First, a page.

Witnesses at an SF Board of Supervisors hearing on an ordinance meant to limit the relationship between the SFPD and the FBI. (Aarti Shahani/KQED)

The San Francisco Board of Supervisors will soon vote on an ordinance that restricts the police department’s relationship with the FBI. On Thursday, the Public Safety Committee approved the Safe San Francisco Civil Rights ordinance. Introduced by Supervisor Jane Kim, it urges – but does not require – the police to amend or terminate their agreement with the FBI. The SFPD, however, says the ordinance is unnecessary, as officers who work with the joint task force “remain in the chain of command and under the supervision of SFPD and must comply with Department policies at all times.” (Read the full statement below.)

The legislation comes after supervisors learned a few months ago that, under an agreement with the FBI’s Joint Terrorism Task Force, San Francisco police officers have interviewed people about their religious practices and political speech — without reasonable suspicion of any crime.

At the hearing yesterday, John Crew of the ACLU charged that the partnership between the SFPD and FBI is a departure from standard criminal practice, and unacceptable. He said, “nobody in San Francisco or California decided to throw away our standards and take our local police officers and turn them into national security agents.”

Nasrina Bargzie, a lawyer with the Asian Law Caucus, said that in 2001, after she told friends she opposed the war in her native Afghanistan, officers contacted her and arranged an interview at a Concord Starbucks. Holding back tears, she testified, “this ordinance matters because based on the standards that applied to the FBI today, anybody could be subjected to the treatment I was.”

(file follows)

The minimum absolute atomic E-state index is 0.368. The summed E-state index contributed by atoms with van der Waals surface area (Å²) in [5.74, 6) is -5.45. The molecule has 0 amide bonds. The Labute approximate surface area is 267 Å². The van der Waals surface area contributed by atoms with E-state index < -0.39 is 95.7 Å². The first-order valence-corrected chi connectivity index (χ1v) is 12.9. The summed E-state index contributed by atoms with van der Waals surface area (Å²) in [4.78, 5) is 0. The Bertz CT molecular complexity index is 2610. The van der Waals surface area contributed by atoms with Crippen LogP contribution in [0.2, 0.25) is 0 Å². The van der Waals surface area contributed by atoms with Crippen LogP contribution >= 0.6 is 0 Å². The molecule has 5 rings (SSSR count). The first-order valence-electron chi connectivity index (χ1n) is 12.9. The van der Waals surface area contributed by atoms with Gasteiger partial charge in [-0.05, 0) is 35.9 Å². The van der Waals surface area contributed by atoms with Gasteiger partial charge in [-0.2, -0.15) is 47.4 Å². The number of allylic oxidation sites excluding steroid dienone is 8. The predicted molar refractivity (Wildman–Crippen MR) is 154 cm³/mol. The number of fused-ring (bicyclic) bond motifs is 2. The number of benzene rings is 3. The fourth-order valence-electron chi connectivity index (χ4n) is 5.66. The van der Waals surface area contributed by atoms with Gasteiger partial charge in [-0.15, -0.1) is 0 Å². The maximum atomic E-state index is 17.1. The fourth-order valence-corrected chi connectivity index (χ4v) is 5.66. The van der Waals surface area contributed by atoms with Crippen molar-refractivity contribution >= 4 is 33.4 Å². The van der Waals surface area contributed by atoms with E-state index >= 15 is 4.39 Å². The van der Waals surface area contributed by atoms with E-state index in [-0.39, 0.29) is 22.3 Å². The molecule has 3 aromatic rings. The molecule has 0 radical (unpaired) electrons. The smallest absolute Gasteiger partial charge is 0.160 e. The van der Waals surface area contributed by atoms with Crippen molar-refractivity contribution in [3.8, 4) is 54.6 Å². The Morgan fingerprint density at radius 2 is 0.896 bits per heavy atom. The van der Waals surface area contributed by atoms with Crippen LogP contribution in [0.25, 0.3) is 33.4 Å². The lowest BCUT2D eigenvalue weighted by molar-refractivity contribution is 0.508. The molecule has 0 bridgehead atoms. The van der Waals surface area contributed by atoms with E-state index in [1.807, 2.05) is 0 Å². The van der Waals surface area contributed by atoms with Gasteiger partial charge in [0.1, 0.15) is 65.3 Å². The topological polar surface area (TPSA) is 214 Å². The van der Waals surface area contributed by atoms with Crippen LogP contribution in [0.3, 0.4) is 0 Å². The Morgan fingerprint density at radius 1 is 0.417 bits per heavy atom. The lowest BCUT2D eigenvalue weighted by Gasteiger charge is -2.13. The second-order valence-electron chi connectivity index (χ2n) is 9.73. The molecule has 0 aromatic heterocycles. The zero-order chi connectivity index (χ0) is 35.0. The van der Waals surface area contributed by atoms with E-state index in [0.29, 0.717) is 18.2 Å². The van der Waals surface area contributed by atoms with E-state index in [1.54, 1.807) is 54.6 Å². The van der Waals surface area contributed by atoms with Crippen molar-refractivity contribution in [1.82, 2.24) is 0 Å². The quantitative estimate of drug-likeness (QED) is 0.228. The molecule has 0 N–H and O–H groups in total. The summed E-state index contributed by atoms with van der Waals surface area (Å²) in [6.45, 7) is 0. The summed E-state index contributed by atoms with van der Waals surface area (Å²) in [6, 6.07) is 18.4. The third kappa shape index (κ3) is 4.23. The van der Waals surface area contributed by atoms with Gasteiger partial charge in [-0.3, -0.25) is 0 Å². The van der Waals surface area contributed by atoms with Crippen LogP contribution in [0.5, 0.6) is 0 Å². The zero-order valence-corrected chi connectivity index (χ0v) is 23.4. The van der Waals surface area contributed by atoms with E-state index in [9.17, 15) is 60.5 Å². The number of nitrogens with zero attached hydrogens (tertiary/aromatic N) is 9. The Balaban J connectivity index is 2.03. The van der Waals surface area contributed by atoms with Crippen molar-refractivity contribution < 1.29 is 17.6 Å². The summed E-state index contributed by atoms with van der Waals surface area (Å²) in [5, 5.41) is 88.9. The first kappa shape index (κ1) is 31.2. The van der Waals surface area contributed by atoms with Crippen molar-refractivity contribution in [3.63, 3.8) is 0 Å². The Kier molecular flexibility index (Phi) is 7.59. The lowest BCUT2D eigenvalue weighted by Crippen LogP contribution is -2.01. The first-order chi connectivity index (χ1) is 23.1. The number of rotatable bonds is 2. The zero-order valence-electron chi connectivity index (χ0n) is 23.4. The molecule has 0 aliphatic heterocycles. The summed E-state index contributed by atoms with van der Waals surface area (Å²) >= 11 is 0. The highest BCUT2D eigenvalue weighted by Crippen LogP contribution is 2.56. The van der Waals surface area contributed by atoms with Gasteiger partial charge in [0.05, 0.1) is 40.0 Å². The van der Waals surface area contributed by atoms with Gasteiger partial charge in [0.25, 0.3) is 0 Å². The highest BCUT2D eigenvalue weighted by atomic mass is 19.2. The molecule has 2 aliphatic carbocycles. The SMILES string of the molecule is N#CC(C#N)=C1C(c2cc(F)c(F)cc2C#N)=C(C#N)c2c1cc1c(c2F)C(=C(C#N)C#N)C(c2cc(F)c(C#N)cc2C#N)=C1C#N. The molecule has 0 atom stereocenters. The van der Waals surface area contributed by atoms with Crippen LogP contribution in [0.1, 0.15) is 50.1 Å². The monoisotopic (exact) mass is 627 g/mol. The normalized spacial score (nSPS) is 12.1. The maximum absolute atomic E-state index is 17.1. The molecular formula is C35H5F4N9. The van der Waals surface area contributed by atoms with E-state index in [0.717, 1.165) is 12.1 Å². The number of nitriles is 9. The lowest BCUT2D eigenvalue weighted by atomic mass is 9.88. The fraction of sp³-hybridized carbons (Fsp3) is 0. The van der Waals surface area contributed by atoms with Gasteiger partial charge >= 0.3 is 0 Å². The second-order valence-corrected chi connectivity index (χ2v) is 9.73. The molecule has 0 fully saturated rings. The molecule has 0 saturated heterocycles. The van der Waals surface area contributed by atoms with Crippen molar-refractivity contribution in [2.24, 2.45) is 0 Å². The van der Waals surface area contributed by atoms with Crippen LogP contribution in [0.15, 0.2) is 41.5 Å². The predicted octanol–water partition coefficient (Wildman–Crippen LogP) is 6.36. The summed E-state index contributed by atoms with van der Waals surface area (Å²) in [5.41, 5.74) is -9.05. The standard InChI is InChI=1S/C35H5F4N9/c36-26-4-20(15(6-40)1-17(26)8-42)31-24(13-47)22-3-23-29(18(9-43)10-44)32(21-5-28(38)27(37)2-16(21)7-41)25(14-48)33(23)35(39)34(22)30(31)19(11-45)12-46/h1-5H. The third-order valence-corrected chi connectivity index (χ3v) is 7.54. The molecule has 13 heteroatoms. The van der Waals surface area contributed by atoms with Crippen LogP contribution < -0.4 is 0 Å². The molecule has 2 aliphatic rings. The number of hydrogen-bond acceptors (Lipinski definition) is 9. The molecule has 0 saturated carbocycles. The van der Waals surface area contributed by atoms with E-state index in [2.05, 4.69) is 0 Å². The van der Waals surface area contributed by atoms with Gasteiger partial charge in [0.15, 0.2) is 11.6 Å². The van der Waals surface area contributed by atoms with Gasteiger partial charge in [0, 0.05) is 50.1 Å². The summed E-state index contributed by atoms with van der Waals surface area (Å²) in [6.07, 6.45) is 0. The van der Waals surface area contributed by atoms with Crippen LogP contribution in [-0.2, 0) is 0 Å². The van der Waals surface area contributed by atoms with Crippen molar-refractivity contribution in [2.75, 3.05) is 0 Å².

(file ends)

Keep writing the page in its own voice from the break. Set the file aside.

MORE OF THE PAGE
The ordinance is slated for a reading and Board vote on March 13th.

Here is the statement from San Francisco Police Chief Greg Suhr’s office:

Chief Suhr, immediately and within 30 days of taking office, took steps to ensure that all San Francisco police officers adhere to local standards. The Chief issued a binding Bureau Order (#2011-07) setting forth the requirements that officers comply with local standards and adhere to General Order 8.10.

SFPD Personnel are bound by the provisions of that order which states, “….SFPD officers who work with the JTTF remain in the chain of command and under the supervision of SFPD and must comply with Department policies at all times.”

Furthermore, “In situations where the statutory law of California is more restrictive of law enforcement than comparable federal law, the investigative methods employed by SFPD officers working on JTTF investigations shall conform to the requirements of such California statutes.”

The Department has been and continues to work with those interested organizations and parties to address their concerns. The San Francisco Police Department will continue its policy of openness and transparency.


Aarti Shahani

Aarti Shahani is a reporter at KQED, focusing on business and technology. She came to San Francisco as a Kroc Fellow with NPR. She was part of the ProPublica team awarded an Investigative Reporters & Editors Award for Post Mortem – a series examining the unregulated coroner and medical examiner industry. Shahani got her Master’s in Public Policy from Harvard’s Kennedy School of Government, supported by the Paul & Daisy Soros Fellowship and a Public Service Fellowship. She studied globalization as an undergraduate at the University of Chicago. She was raised in Flushing, Queens – in the nation’s most diverse zip code.

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